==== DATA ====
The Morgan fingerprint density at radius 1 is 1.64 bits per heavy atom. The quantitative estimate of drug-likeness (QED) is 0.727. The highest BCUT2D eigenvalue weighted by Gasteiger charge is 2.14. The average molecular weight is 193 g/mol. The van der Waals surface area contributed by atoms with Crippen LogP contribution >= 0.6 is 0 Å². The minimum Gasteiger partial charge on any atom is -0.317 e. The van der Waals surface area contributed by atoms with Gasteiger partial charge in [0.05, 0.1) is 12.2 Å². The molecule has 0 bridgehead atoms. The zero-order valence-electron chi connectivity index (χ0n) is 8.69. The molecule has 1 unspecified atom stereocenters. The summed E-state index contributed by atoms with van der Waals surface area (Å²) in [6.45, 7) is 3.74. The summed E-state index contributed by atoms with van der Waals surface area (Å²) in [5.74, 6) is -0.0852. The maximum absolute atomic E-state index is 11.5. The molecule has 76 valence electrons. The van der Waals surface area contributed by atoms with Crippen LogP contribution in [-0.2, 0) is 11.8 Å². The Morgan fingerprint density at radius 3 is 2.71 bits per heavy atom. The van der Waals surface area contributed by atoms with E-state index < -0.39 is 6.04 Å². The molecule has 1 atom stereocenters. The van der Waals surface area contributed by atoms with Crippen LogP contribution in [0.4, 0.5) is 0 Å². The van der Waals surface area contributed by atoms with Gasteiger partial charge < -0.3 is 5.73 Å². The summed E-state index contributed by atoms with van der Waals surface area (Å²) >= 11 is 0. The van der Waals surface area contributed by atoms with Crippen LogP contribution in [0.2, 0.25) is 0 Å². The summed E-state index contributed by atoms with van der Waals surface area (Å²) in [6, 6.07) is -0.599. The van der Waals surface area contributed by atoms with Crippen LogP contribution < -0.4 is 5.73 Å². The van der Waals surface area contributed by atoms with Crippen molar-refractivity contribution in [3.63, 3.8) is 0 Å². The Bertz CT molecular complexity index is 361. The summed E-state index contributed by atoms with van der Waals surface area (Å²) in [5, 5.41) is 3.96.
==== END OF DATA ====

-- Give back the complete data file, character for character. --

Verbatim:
The Morgan fingerprint density at radius 1 is 1.64 bits per heavy atom. The quantitative estimate of drug-likeness (QED) is 0.727. The highest BCUT2D eigenvalue weighted by Gasteiger charge is 2.14. The average molecular weight is 193 g/mol. The van der Waals surface area contributed by atoms with Crippen LogP contribution >= 0.6 is 0 Å². The minimum Gasteiger partial charge on any atom is -0.317 e. The van der Waals surface area contributed by atoms with Gasteiger partial charge in [0.05, 0.1) is 12.2 Å². The molecule has 0 bridgehead atoms. The zero-order valence-electron chi connectivity index (χ0n) is 8.69. The molecule has 1 unspecified atom stereocenters. The summed E-state index contributed by atoms with van der Waals surface area (Å²) in [6.45, 7) is 3.74. The summed E-state index contributed by atoms with van der Waals surface area (Å²) in [5.74, 6) is -0.0852. The maximum absolute atomic E-state index is 11.5. The molecule has 76 valence electrons. The van der Waals surface area contributed by atoms with Crippen LogP contribution in [-0.2, 0) is 11.8 Å². The Morgan fingerprint density at radius 3 is 2.71 bits per heavy atom. The van der Waals surface area contributed by atoms with E-state index < -0.39 is 6.04 Å². The molecule has 1 atom stereocenters. The van der Waals surface area contributed by atoms with Crippen LogP contribution in [0.4, 0.5) is 0 Å². The van der Waals surface area contributed by atoms with Gasteiger partial charge < -0.3 is 5.73 Å². The summed E-state index contributed by atoms with van der Waals surface area (Å²) >= 11 is 0. The van der Waals surface area contributed by atoms with Crippen LogP contribution in [0.2, 0.25) is 0 Å². The summed E-state index contributed by atoms with van der Waals surface area (Å²) in [6, 6.07) is -0.599. The van der Waals surface area contributed by atoms with Crippen LogP contribution < -0.4 is 5.73 Å². The van der Waals surface area contributed by atoms with Crippen molar-refractivity contribution in [3.63, 3.8) is 0 Å². The Bertz CT molecular complexity index is 361. The summed E-state index contributed by atoms with van der Waals surface area (Å²) in [5, 5.41) is 3.96.